The Artists Call The Shots: A Conversation with Brit Taylor

By Brent Thompson

Photo courtesy of the artist

Brit Taylor’s notion to take one step back in order to take two steps forward in the music industry paid off. Quitting her publishing deal in 2018, Taylor started a cleaning business and used the money she earned to self-release her 2020 debut album, Real Me. For her follow-up, the recently-released Kentucky Blue (Cut A Shine Records/Thirty Tigers), Taylor enlisted the aid of producers David Ferguson (Johnny Cash, John Prine, Del McCoury Band) andĀ  singer/songwriter Sturgill Simpson. The result is a 10-track collection that will appeal to fans of Simpson, Margo Price and Tyler Childers. On Friday, February 24, Taylor will perform at Dave’s Pub. Recently, she spoke with us by phone from her Nashville area home.

Southern Stages: Brit, thanks for your time. We are enjoying Kentucky Blue. Are the songs on the album newer compositions, older ones or a mixture of both?

Brit Taylor: They were all written from 2018 to now. “Cabin in the Woods” was the oldest song. They were all written after or during the making of Real Me.

Southern Stages: The album has an incredible production team in David Ferguson and Sturgill Simpson. If you will, talk about the experience of working with them.

Taylor: It’s been a dream come true. I remember the first person that ever told me about Sturgill was a songwriter named Stephanie Smith. we were sitting in a writing room and Stephanie said, “Have you heard of this Sturgill Simpson guy?” I said, “No, but with a name like Sturgill he has to be from East Kentucky [laughs]” That day I went down the rabbit hole and listened to all of Sturgill’s music and got to know him as an artist. It’s just strange that I would remember a moment like that.

Southern Stages: Was David or Sturgill your initial contact regarding the project?

Taylor: I had a meeting with a producer that I didn’t want to make a record with one day and I was getting frustrated. David Ferguson popped in my head – he’d been a friend and mentor since 2018. I texted him and said, “What about me and you make a record together?” He texted me back immediately and said, “What about me and Sturgill doing it?” I thought I was going to wreck off the highway. Sturgill listened to the material and they asked me to send them 30 songs and they scheduled the session that day. It was [recorded in] three days of tracking and I did one day of vocals.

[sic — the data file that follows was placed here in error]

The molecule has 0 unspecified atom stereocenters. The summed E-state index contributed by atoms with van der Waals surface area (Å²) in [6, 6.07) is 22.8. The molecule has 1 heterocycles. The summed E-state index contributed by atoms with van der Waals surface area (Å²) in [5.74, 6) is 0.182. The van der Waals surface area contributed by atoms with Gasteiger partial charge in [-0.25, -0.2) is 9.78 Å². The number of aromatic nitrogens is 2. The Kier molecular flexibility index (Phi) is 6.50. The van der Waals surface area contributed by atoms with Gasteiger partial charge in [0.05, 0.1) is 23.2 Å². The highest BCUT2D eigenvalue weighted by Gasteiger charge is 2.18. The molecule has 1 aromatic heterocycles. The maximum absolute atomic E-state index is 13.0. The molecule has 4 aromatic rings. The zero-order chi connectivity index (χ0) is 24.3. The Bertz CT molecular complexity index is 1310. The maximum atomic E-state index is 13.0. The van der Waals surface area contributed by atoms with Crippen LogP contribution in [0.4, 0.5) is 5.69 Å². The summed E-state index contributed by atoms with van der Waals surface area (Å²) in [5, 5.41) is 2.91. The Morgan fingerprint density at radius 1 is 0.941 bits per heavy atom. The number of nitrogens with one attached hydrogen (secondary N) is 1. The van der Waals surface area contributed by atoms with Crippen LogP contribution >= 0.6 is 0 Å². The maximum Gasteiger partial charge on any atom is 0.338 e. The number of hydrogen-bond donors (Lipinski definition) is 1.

Southern Stages: It must have been nice to record it quickly and maintain the spontaneity.

Taylor: I think there are so many different ways to make music and I don’t think any of them are wrong – it’s whatever fits in the moment. I like it when it goes quick because there’s still human error and there’s a realness when you make a record that quick that I really like.

Southern Stages: Your career timing seems good as fellow artistsĀ  with traditional sounds like Sturgill, Margo Price and Tyler Childers are all having success.

Taylor: I think so. I think there are so many ways to find new music and I’m excited that the stuff I grew up on is making its way back around.

Southern Stages: Continuing your point about the ways to find new music, how do you view the current climate? Some artists say it’s a great time to reach listeners through modern outlets such as Spotify, Youtube and satellite radio. Others say the current climate makes it difficult to be found among the crowd.

Taylor: I think both of those things are really true, but you can’t focus on the bad. There are too many things that will tear you down as an artist and you just can’t focus on that. To me, the music industry right now is like the wild west – anything goes and the artists call the shots. The artists have more power than they’ve ever had. If this was the ’90s or ’80s, somebody like Tyler or Sturgill would’ve had to have a record deal to do what they did. We didn’t have Thirty Tigers, social media and Spotify. Your only option was getting a record deal and going to commercial radio. If you didn’t fit the box, it just wasn’t going to happen. Now, we have the power to say, “I don’t need your label or your resources – I’ll just do it on my own.” That’s really empowering. Is it easy? No! It would be easier to have all the money and promotion, but if it’s not there it’s not there. It’s more of a grind but at least it’s a possibility.

Brit Taylor will perform at Dave’s Pub on Friday, February 24. Admission is free. Dave’s Pub is located at 1128 20th Street South.